For more information on the Self Care Cafe, visit

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Health & Fitness

Former OSU Linebacker partners with local CBD Company

Julian Foglietti



Former Ohio State University All-American linebacker, and NFL Fox analyst, Chris Spielman has announced a partnership with CBD Health Collection. Speilman was first introduced to the company while looking for solutions to his “nagging pain”, the result of injuries sustained throughout his football career. CBD Health Collection was founded in 2017 by Rick Bauer in conjunction with his son and daughter who run production and marketing respectively.

In conjunction with the new partnership, CBD Health Collection will be launching a Spielman branded line of CBD products targeted at former athletes and weekend warriors experiencing residual pain from sports. The new products will initially be available online as the company finalizes their retail distribution plans. 

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Health & Fitness

It’s no longer necessary to do squats outside of your gym, for now




Gym rats rejoice! Those who’ve been missing the arduousness of wiping down salty equipment after each use or hoping that they come across some top-secret CIA information on the lockerroom floor are in luck.

Since the closing of all non-essential business on March 24, gyms have been void of protein shakes and Affliction t-shirts. Following a court order on Tuesday, workout facilities are now allowed to open their doors earlier than the previous May 26 ruling. Those who were adamant about getting leg day in while also exercising their first amendment rights will no longer have to do so outside of gym complexes.

Lake County Common Pleas Judge Eugene Lucci ruled on Tuesday that state and county health officials, including Ohio Director of Public Health Dr. Amy Acton and the Lake County General Health District, won’t be able to take any action against fitness facilities violating the original reopening date. This comes following a complaint filed by The 1851 Center for Constitutional Law on behalf of 35 Ohio gyms, including Columbus’ Ohio Strength.

The general public would be harmed if an injunction was not granted. There would be a diminishment of public morale and a feeling that one unelected individual could exercise such unfettered power to force everyone to obey," Lucci wrote in the injunction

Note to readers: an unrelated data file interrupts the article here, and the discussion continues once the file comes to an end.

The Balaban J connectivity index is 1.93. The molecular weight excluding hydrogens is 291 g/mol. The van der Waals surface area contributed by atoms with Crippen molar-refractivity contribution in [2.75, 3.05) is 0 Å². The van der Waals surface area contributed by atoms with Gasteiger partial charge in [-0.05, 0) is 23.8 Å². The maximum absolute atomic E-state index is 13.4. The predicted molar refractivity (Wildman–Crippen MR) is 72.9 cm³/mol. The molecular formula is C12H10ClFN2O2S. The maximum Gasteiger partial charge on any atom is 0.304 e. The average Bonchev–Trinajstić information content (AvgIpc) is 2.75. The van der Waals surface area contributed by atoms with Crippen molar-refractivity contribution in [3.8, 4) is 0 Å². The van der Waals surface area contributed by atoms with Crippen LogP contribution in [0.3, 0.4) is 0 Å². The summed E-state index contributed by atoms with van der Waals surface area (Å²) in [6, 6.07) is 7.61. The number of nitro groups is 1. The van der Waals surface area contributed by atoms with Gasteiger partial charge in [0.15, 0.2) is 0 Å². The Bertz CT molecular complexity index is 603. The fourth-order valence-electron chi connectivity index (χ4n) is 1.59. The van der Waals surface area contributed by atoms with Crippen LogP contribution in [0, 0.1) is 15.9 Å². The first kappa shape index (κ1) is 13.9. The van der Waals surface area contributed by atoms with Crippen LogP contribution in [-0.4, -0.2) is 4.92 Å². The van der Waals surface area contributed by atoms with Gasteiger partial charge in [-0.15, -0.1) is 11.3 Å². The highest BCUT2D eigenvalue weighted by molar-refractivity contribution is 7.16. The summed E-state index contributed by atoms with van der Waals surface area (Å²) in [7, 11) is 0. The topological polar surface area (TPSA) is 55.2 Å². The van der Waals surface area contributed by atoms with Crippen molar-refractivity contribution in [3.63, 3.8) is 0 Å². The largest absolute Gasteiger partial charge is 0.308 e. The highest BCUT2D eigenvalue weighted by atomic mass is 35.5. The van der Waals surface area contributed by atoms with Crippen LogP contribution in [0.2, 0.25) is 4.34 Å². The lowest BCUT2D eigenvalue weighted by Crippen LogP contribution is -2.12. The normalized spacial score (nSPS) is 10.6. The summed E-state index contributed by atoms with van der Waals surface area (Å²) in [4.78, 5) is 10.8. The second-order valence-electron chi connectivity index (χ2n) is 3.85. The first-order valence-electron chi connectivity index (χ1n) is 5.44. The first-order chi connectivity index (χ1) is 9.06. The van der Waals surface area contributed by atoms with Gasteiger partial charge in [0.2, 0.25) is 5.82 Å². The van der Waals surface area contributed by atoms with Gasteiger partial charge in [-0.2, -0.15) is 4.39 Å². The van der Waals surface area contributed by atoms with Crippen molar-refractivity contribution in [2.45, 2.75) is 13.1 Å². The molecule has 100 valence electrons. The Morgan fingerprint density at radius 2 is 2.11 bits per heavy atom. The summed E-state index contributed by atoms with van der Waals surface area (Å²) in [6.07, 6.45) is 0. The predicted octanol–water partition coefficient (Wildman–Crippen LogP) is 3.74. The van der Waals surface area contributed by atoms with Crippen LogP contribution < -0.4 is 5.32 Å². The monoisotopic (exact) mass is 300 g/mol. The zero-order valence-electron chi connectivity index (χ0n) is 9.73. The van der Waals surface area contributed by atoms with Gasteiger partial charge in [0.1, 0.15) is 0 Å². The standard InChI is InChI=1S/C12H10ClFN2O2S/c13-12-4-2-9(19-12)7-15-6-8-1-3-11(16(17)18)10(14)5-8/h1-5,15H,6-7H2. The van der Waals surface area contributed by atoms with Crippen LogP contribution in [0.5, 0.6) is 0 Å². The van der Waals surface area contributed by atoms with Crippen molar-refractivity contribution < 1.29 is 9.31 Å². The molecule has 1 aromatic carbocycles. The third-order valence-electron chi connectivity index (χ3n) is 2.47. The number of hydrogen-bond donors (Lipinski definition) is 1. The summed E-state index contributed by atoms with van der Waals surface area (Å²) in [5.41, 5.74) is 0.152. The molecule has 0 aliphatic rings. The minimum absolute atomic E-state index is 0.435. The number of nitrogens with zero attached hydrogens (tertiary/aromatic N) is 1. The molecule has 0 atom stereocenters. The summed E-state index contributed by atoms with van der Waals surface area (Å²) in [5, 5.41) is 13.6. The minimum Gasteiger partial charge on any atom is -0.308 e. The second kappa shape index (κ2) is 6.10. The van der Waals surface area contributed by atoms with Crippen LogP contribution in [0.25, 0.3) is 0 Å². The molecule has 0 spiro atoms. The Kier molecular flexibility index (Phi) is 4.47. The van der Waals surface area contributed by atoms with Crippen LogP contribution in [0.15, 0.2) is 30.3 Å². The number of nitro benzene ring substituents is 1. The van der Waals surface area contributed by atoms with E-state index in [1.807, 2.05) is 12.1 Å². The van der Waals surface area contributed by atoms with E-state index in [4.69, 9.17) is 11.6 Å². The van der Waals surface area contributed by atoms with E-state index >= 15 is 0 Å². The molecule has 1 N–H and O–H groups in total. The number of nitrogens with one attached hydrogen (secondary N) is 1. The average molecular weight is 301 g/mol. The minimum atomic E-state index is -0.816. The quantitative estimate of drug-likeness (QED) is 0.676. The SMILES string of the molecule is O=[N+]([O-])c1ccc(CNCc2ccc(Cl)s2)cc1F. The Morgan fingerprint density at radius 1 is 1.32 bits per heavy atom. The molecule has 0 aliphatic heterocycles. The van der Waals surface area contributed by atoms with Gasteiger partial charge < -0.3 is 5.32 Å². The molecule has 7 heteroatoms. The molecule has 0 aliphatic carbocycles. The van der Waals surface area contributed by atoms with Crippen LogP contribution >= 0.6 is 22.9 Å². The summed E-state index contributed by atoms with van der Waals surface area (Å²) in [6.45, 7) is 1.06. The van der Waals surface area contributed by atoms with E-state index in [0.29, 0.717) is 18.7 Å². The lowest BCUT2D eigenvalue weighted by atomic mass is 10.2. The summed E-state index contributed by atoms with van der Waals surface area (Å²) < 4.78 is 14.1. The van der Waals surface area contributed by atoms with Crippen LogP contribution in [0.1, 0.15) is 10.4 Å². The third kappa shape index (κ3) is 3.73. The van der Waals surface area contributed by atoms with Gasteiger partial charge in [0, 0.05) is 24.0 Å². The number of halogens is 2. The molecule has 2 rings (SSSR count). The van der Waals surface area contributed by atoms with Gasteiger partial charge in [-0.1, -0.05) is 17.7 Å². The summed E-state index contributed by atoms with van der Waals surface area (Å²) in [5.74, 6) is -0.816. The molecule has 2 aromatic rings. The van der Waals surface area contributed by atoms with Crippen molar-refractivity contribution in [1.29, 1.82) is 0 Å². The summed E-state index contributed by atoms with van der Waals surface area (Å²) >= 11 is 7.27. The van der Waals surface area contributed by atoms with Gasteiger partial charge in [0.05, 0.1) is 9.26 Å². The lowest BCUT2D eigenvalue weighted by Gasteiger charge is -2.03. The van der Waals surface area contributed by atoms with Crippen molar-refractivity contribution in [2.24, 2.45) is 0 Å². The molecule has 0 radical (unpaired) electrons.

"The public would be left with feelings that their government is not accountable to them. Prolonged lockdowns have deleterious effects upon the public psyche."

When Lt. Gov. Jon Husted announced several opening days this past Thursday, guidelines that gyms would have to follow to remain open were also outlined. Gyms, fitness centers, and dance studios must keep employees and clients six feet apart, which also includes equipment. Upon entering these facilities, everyone will be asked to wash their hands or use hand sanitizer. 

Fitness facilities will not be asked to close if they follow these guidelines.

This doesn’t mark the end of the lawsuit, though. Restrictions placed on fitness centers are being temporality lifted while the case makes its way through the court system. A successful lawsuit, however, could mean that gyms could sue the state for lost income.

“The ruling by Judge Eugene Lucci of the Lake County Court of Common Pleas explains that private property rights are fundamental rights in Ohio, and that the Ohio Department of Health has both violated those rights and exceeded its own authority,” according to a statement from Cincinnati-based Finney Law Firm.

Photo by: WKYC Channel 3
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Health & Fitness

Pelotonia launches virtual program for 2020 event




For the past 12 years, Pelotonia has raised hundreds of millions of dollars for cancer research with an annual three-day bicycle race. Due to current social distancing measures, riders will not be able to gather this year to trek across central and southern Ohio.

The non-profit cancer research organization, though,  has found a way to allow riders to participate virtually. Launching on June 2, My Pelotonia will allow participants to set their own fundraising and biking goals for the year in place of the three-day event. A fundraising requirement will not be required. 

“While so much has recently changed, the need for critical research funding and the goal of Pelotonia has not,” said Doug Ulman, Pelotonia President and CEO.

“My Pelotonia will be an experience that is more inclusive and personal with more ways to engage and participate than ever before.”

My Pelotonia is also encouraging families to participate. To make this more possible, Pelotonia has waived registration fees and an age requirement. The fundraising deadline has also been extended until October 31.

The program is also encouraging people to not just exercise on their bikes. Running, walking, and volunteering are just some of the activities that count toward a rider’s personal goal.

In lieu of the traditional Pelotonia Opening Ceremony, a live broadcast celebration will be held on August 7.

100 percent of every dollar raised will go toward providing critical funds for cancer research at the OSUCCC-James.

Photos by Pelotonia